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Impossibly Tiny Foods Made Of Clay

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Kim Burke’s miniature food sculptures are so realistic you’ll want to eat them in one bite. Inspired by the photorealist movement, Burke creates flawless dollhouse-scale meals from actual photographs, positioned at various angles for maximum accuracy. Each plate of food, so small as to be balanced on a human fingertip, is carefully rendered from clay using needles, razor blades, and a rock for texture. Chalk pastels add color. For cake frosting, Burke uses Translucent Liquid Sculpey mixed with solid clay. The artist’s company, Fairchild Art, offers a range of plates, from sweet to savory dishes, each at a 1:12 scale.

Burke’s passion for dollhouse accessories began as a hobby in 2008, but soon blossomed into what she calls an “obsession.” The work is painstaking and each piece typically requires one to three hours of full concentration, but the result is well worth it. She says of her process, “every time I make something new I always try to add something extra to make it even look more real.”

Decadent and indulgent, Burke’s tiny masterpieces combine the sensuousness of a Caravaggio painting with the whimsy of childhood play. Like Caravaggio’s Still Life with Fruit, each piece is entirely inedible yet invites a mouthwatering appetite. Burke’s delicate fruit baskets emerge like Eden’s forbidden fruit in miniature, igniting the imagination and uninhibited delight. Poignantly small, they remind us of the preciousness of our humanity. When seen on a plate the size of a penny, the most familiar food stuffs become miraculous and spellbinding. Made with tender love and care, the diminutive plates suggest our own fragilities and vulnerabilities. Take a look. (via Demilked)

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Compelling Nude Bodies Walk The Line Between Ordinary and Strange (NSFW)

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Dutch photographers Anuschka Blommers and Niels Schumm depict both sexes simultaneously in a series entitled Best of Both. It appears in Baron magazine for their The Future of Sex issue. The images feature nude male and female figures posed in different yoga-esque positions on the same gray carpet, with one half a man and the other a woman. Bodies are twisted matched up perfectly to create one whole person.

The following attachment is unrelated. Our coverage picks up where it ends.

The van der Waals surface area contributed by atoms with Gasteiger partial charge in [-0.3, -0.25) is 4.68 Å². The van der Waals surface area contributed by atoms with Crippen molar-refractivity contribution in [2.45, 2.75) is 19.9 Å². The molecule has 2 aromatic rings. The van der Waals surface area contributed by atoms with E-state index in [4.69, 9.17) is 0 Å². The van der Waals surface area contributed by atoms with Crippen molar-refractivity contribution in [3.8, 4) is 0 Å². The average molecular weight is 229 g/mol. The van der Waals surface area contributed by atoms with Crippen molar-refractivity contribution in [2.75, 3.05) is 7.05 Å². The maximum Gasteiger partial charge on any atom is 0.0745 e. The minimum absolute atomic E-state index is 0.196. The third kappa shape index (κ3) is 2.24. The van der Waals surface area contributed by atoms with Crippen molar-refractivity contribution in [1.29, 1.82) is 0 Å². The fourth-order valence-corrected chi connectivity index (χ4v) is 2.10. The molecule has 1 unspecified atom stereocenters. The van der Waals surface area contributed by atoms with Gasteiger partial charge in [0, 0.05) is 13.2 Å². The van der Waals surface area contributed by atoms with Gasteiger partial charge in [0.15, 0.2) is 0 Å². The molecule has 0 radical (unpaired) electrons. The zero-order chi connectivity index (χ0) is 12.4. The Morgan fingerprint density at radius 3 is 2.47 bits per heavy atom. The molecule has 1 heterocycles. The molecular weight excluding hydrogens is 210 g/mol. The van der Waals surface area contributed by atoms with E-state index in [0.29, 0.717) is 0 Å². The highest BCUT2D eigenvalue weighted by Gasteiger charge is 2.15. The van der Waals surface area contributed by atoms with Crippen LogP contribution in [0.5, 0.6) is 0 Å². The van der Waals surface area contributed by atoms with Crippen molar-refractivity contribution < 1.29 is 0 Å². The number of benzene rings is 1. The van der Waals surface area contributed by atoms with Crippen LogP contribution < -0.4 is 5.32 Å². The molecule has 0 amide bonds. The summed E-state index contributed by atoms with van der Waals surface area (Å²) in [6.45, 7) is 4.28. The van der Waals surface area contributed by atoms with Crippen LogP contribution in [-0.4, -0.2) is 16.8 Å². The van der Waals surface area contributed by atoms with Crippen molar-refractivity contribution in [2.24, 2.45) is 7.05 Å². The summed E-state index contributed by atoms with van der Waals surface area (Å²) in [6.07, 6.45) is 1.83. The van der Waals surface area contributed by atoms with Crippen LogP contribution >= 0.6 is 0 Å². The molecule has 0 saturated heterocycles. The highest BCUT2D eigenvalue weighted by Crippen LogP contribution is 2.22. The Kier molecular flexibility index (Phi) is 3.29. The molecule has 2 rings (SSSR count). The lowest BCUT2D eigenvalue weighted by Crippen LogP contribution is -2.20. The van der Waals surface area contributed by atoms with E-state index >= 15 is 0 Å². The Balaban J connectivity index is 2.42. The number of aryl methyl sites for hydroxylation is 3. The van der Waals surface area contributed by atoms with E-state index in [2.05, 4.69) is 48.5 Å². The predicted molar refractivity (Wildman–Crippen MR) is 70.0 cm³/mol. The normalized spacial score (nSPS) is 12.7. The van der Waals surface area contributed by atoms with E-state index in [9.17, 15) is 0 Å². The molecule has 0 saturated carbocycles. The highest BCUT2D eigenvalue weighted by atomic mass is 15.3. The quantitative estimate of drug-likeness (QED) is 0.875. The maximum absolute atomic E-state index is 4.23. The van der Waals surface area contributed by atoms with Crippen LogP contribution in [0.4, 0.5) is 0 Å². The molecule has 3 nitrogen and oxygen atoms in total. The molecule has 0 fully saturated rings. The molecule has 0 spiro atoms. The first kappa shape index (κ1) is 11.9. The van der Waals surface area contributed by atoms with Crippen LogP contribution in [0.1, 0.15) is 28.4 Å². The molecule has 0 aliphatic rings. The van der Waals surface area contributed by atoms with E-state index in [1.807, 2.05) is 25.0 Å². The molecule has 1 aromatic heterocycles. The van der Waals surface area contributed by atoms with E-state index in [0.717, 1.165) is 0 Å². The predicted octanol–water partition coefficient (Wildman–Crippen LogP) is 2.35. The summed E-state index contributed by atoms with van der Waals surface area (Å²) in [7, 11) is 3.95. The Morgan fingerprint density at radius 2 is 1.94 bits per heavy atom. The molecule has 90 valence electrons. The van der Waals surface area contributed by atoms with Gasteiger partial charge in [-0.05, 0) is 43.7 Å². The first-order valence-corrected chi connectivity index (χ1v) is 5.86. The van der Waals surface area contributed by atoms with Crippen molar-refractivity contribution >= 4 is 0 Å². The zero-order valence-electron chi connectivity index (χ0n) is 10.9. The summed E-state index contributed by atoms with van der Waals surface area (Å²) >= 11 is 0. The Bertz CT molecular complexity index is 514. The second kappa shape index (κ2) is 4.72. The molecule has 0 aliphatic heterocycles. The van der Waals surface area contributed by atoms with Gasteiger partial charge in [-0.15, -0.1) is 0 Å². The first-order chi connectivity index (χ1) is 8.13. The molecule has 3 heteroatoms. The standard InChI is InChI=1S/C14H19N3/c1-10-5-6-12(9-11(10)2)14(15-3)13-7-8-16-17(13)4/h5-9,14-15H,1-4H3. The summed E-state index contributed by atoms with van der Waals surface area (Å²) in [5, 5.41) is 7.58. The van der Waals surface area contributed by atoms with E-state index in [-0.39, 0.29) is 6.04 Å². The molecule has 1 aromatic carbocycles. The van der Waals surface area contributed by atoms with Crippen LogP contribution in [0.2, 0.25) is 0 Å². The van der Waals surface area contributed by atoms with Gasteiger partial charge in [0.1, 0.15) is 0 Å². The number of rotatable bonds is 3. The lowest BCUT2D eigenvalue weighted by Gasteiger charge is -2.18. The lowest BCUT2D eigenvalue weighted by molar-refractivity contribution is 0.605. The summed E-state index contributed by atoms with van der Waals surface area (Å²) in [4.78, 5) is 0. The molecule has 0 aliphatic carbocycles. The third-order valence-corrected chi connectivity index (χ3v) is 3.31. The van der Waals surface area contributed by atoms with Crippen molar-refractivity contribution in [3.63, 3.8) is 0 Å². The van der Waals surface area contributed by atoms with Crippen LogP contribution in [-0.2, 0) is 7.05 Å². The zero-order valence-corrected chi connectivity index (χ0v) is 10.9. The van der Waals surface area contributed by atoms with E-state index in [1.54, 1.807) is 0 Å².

The combination borders on ordinary and strange. On one hand, these figures are nude, which is nothing new; we’ve seen it throughout our lives and plenty of times within the context of art history. But, at the same time, its creates a person whose extreme twists and distorted views (we see the butt attached to the front of a chest) immediately reads as something amiss. It subverts any sort of preconceived notions we have of the individual in a simple but effective manner. (Via It’s Nice That)

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Gruesome, Hyperrealist Oil Paintings Of Hacked Up Body Parts By Fábio Magalhães

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For Brazilian artist Fábio Magalhães’ hyperrealist oil paintings, the more grotesque the better. Using gruesome body horror imagery such as hacked up, barely identifiable body parts and suffocated faces in plastic bags, Magalhães’ work is as incisive as it is skillfully rendered. The breaking down of recognizably human appendages and entrails into chopped up, stomach churning chunks is purposefully reminiscent of a real-life counterpart: that of animal cruelty. Although we’re accustomed to seeing animals deconstructed into bright, vacuum-sealed packages of meat every time we go to a supermarket, it’s only when faced with the sickening sight of what our own bodies would look like if sold in similar plastic bags that truth of the cruelty behind the meat industry becomes stunningly clear. Magalhães’ paintings are nightmarish in portrayal, and certainly something you’d never want to see in real life, but when put to canvas are strong, provocative, and memorable works. Magalhães studied at the Federal University of Bahia in the city of Salvador, where he is currently based. (via Illusion)